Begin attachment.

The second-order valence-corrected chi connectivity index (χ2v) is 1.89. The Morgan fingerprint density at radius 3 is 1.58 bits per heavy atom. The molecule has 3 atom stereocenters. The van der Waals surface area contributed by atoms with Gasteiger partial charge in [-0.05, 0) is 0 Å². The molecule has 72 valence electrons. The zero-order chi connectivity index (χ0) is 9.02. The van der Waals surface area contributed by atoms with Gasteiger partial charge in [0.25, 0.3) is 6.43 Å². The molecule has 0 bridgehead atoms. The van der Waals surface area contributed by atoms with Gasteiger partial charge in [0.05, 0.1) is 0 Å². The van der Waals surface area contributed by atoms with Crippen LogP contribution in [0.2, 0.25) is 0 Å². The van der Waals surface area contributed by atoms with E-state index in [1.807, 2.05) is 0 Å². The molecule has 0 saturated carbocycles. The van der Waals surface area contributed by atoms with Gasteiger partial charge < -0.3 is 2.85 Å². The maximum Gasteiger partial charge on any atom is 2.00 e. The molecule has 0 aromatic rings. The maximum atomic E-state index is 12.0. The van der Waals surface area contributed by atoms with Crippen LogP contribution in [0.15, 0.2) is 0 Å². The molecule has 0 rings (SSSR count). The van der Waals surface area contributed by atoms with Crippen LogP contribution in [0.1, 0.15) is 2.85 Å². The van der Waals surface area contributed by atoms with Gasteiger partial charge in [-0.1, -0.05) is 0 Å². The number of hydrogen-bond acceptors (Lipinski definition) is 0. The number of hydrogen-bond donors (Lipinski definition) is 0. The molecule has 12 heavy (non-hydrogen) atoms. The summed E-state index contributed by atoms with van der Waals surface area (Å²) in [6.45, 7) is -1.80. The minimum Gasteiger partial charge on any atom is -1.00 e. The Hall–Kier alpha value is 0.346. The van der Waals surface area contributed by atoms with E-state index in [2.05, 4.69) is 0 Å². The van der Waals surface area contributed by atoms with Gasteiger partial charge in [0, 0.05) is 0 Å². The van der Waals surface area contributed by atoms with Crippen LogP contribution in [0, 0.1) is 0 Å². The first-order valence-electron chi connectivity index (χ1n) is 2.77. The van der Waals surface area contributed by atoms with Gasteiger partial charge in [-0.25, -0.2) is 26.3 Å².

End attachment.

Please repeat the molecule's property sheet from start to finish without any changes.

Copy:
The second-order valence-corrected chi connectivity index (χ2v) is 1.89. The Morgan fingerprint density at radius 3 is 1.58 bits per heavy atom. The molecule has 3 atom stereocenters. The van der Waals surface area contributed by atoms with Gasteiger partial charge in [-0.05, 0) is 0 Å². The molecule has 72 valence electrons. The zero-order chi connectivity index (χ0) is 9.02. The van der Waals surface area contributed by atoms with Gasteiger partial charge in [0.25, 0.3) is 6.43 Å². The molecule has 0 bridgehead atoms. The van der Waals surface area contributed by atoms with Gasteiger partial charge in [0.05, 0.1) is 0 Å². The van der Waals surface area contributed by atoms with Crippen LogP contribution in [0.2, 0.25) is 0 Å². The van der Waals surface area contributed by atoms with E-state index in [1.807, 2.05) is 0 Å². The molecule has 0 saturated carbocycles. The van der Waals surface area contributed by atoms with Gasteiger partial charge < -0.3 is 2.85 Å². The maximum Gasteiger partial charge on any atom is 2.00 e. The molecule has 0 aromatic rings. The maximum atomic E-state index is 12.0. The van der Waals surface area contributed by atoms with Crippen LogP contribution in [0.15, 0.2) is 0 Å². The molecule has 0 rings (SSSR count). The van der Waals surface area contributed by atoms with Crippen LogP contribution in [0.1, 0.15) is 2.85 Å². The van der Waals surface area contributed by atoms with Gasteiger partial charge in [-0.1, -0.05) is 0 Å². The number of hydrogen-bond acceptors (Lipinski definition) is 0. The number of hydrogen-bond donors (Lipinski definition) is 0. The molecule has 12 heavy (non-hydrogen) atoms. The summed E-state index contributed by atoms with van der Waals surface area (Å²) in [6.45, 7) is -1.80. The minimum Gasteiger partial charge on any atom is -1.00 e. The Hall–Kier alpha value is 0.346. The van der Waals surface area contributed by atoms with E-state index in [2.05, 4.69) is 0 Å². The van der Waals surface area contributed by atoms with Gasteiger partial charge in [0, 0.05) is 0 Å². The van der Waals surface area contributed by atoms with Crippen LogP contribution in [0, 0.1) is 0 Å². The first-order valence-electron chi connectivity index (χ1n) is 2.77. The van der Waals surface area contributed by atoms with Gasteiger partial charge in [-0.25, -0.2) is 26.3 Å².